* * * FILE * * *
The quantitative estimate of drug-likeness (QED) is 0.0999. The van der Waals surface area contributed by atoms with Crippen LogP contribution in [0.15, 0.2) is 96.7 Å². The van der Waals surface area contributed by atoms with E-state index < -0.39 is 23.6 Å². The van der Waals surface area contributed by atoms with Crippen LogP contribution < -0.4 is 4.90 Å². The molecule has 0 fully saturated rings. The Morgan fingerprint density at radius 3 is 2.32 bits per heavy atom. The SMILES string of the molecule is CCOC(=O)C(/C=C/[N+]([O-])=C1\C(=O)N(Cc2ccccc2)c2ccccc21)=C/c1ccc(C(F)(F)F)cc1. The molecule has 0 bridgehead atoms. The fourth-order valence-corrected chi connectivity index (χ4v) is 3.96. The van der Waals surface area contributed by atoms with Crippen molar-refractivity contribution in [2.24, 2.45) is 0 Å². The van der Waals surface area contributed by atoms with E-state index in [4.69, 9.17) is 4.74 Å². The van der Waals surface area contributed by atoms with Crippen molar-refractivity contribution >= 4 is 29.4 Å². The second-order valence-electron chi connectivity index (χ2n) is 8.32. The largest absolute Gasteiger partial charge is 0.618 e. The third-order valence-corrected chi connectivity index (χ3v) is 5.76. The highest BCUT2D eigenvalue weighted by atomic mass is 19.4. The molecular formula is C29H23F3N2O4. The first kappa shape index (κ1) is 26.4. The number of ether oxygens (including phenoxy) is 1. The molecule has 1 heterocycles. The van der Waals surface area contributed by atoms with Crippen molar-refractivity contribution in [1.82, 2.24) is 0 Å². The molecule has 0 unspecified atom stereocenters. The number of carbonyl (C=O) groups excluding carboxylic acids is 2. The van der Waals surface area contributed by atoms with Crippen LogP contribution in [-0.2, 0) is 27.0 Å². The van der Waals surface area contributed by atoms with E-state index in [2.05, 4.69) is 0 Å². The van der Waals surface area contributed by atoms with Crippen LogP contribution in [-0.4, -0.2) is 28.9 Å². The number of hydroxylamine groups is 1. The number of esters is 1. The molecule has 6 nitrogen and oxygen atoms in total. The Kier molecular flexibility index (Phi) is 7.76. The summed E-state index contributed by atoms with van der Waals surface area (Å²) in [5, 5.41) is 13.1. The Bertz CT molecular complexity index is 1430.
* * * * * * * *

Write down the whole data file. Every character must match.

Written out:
The quantitative estimate of drug-likeness (QED) is 0.0999. The van der Waals surface area contributed by atoms with Crippen LogP contribution in [0.15, 0.2) is 96.7 Å². The van der Waals surface area contributed by atoms with E-state index < -0.39 is 23.6 Å². The van der Waals surface area contributed by atoms with Crippen LogP contribution < -0.4 is 4.90 Å². The molecule has 0 fully saturated rings. The Morgan fingerprint density at radius 3 is 2.32 bits per heavy atom. The SMILES string of the molecule is CCOC(=O)C(/C=C/[N+]([O-])=C1\C(=O)N(Cc2ccccc2)c2ccccc21)=C/c1ccc(C(F)(F)F)cc1. The molecule has 0 bridgehead atoms. The fourth-order valence-corrected chi connectivity index (χ4v) is 3.96. The van der Waals surface area contributed by atoms with Crippen molar-refractivity contribution in [2.24, 2.45) is 0 Å². The van der Waals surface area contributed by atoms with E-state index in [4.69, 9.17) is 4.74 Å². The van der Waals surface area contributed by atoms with Crippen molar-refractivity contribution >= 4 is 29.4 Å². The second-order valence-electron chi connectivity index (χ2n) is 8.32. The largest absolute Gasteiger partial charge is 0.618 e. The third-order valence-corrected chi connectivity index (χ3v) is 5.76. The highest BCUT2D eigenvalue weighted by atomic mass is 19.4. The molecular formula is C29H23F3N2O4. The first kappa shape index (κ1) is 26.4. The number of ether oxygens (including phenoxy) is 1. The molecule has 1 heterocycles. The van der Waals surface area contributed by atoms with Crippen molar-refractivity contribution in [1.82, 2.24) is 0 Å². The molecule has 0 unspecified atom stereocenters. The number of carbonyl (C=O) groups excluding carboxylic acids is 2. The van der Waals surface area contributed by atoms with Crippen LogP contribution in [-0.2, 0) is 27.0 Å². The van der Waals surface area contributed by atoms with E-state index in [2.05, 4.69) is 0 Å². The van der Waals surface area contributed by atoms with Crippen LogP contribution in [-0.4, -0.2) is 28.9 Å². The number of hydroxylamine groups is 1. The number of esters is 1. The molecule has 6 nitrogen and oxygen atoms in total. The Kier molecular flexibility index (Phi) is 7.76. The summed E-state index contributed by atoms with van der Waals surface area (Å²) in [5, 5.41) is 13.1. The Bertz CT molecular complexity index is 1430.